International channel management and retailing

BearingPoint as the partner of the ESCP “Retailing 4.0" Chair is committed to contributing to building bridges between the academic world and companies. As part of this engagement, the BearingPoint Retail, Luxury and CPG team mentored the writing of a series of articles of ESCP MSc students and shared insights on major retail stakes. Enjoy your reading!

Why did Decathlon France stop collaborating with major international brands? Was it a mistake?

In 2018, Decathlon in France made a significant change in its strategy to stop collaborating with major international brands like Adidas, Nike, Puma… The decision made only for the French market was taken to transform Decathlon into “THE Sport Retailer”. Why?

We believe that Decathlon back in 2018 was aiming for cost leadership with differentiation of their own brands, with no excessive costly branded products. Consequently, they terminated the collaboration. Potentially, producing and selling their own products could have presented some advantages (diminution of costs, better control of the supply chain, allow Decathlon to answer more closely to customer needs…) and Decathlon wanted to capitalize on it to overcome the competition.

Vice versa, distributing global brands conflicted directly with their wish to offer the best value for money. Indeed, selling global brands is often more expensive and poses a potential threat of cannibalization to Decathlon’s own products. Via the terminated collaboration, Decathlon aimed to increase its sales and gain market share. This strategy was also intended to valorize Decathlon products and incentivize clients to try them and in fine thanks to their quality, adopt them. This significant action was seen by the direction of the company as a way to stand out as “the retailer for Sport”.

However, in such a mature market as France, customers have already known Decathlon not only as a sport equipment retailer, but also as an international brands distributor. Customers are the ones who Decathlon should have tried to satisfy and keep up with demands in accordance with the customer-centricity model, not limit customers’ choices and options. By taking such a daring decision, their global revenue could suffer from it with a decline of 5% in sales in 2018 despite a favorable environment. Later in 2019, to overcome those difficulties, the company decided to reunite with the international brands to re-distribute. But this change would be implemented locally to better meet demands. In such a dynamic environment of international retail where customers demand for various brands and products, the solution should be having an open mindset, welcoming other partners so that all involved brands or retailers can meet specifically segmented demands.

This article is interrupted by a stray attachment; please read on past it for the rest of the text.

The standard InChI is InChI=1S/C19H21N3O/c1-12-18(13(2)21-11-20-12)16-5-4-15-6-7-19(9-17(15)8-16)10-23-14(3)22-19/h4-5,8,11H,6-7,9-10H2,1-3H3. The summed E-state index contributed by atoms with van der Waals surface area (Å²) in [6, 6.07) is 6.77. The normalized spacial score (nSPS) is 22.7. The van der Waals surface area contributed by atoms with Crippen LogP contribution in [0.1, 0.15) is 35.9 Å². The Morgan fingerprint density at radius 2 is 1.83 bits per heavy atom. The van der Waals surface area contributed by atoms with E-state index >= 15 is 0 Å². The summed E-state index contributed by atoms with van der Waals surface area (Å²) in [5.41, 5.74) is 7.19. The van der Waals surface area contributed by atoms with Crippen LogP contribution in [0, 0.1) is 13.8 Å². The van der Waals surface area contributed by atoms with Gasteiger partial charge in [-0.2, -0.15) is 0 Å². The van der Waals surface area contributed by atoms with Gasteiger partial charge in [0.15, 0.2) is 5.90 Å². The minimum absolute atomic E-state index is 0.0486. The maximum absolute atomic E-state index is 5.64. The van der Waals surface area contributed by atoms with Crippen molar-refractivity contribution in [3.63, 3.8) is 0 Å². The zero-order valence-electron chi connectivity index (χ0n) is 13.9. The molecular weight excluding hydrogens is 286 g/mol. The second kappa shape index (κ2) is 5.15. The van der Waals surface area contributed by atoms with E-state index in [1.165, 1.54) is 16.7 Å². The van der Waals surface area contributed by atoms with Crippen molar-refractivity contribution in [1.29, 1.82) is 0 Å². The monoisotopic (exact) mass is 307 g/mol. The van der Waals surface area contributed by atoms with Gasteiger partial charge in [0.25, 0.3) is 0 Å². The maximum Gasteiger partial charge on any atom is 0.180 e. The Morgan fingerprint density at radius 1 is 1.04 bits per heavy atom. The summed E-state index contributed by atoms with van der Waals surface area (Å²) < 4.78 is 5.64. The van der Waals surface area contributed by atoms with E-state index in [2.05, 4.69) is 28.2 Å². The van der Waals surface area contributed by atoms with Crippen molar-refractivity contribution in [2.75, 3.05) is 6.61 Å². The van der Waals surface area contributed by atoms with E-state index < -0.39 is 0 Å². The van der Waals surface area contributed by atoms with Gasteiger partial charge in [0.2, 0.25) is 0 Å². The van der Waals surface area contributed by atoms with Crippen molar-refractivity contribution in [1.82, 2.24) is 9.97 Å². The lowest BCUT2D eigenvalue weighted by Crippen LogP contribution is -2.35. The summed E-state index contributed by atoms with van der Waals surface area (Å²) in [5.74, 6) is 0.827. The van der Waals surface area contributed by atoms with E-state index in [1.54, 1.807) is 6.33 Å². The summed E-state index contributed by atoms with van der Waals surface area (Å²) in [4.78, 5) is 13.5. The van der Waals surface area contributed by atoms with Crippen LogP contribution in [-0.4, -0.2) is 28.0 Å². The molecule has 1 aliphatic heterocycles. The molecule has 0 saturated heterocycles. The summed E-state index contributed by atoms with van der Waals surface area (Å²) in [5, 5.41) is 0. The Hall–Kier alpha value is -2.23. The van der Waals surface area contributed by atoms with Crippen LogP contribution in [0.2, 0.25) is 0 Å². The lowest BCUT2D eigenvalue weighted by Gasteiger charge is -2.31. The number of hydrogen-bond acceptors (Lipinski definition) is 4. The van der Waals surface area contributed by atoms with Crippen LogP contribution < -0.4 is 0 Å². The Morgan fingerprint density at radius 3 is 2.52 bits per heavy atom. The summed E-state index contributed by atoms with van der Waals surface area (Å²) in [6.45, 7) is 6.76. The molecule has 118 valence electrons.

decline in sales in 2018 despite a favorable environment versus +9.1% for Intersport and +8% for GoSport.

The decision also represented an opportunity for Decathlon French rivals, Intersport and GoSport to gain market share and increase their revenue. They took the opposite decision than the market leader and focused their offer on international brands which represented more than 70% of their offering. In 2018 and due to a favorable environment (helped by the football world cup in which France won for the second time in its history!), they managed to boost their sales by more than 9.1% for Intersport and 8% for GoSport where Decathlon could not.

Why did Decathlon decide to expand towards higher quality and higher demands?

The termination of collaboration with major international brands gave a strong impetus to the further transformation and modernization of the Decathlon brand.

The brand expansion became the next level of development and growth. Mr. Grandgeorge stated that thanks to the existing capabilities such as know-how, obtained resources, and legitimacy to speak up for many sports, Decathlon can level up its model to provide more specialized products. The current position allows them to concentrate on the high quality of products for reasonable prices as the priority focus area is value-for-money. The continuous process of product specialization and product segmentation of own brands has been a path followed by Decathlon in the last ten years. The sports retailer introduces the labels defined by sport to become hyper-specialized and closer to sport practitioners (Mira, 2018).

The creation of smaller and more responsive concepts enables them to respond more concretely to mass customer demands.

For example, the Nabaiji brand which is focused on pool sports creates a new line specifically for aquafitness. The Domyos brand, which is dedicated to dance, gymnastics and yoga, is segmented into six sub-categories to include all dance styles and directions. The reliance on its own-brand range and the development of different pricing segments contributed to the possibility to keep the prices at the lower end. The new products with higher quality and extensive improvements could also meet the demands of the very-high-end customers : professional athletes. The professional athletes tested and used the products for quality assurance, feedback and even further progression. There was a professional marathoner contacting Mr. Grandgeorge for his approval of using Decathlon’s running shoes for sixteen consecutive marathons, instead of asking for funding. With three pairs of different shoes, the marathoner participated and then shared with Decathlon some feedback, suggestions and experiences. We believe this subtle detail speaks up for Decathlon’s dedication towards quality and improvement of their new products as well as the trust from professionals in Decathlon.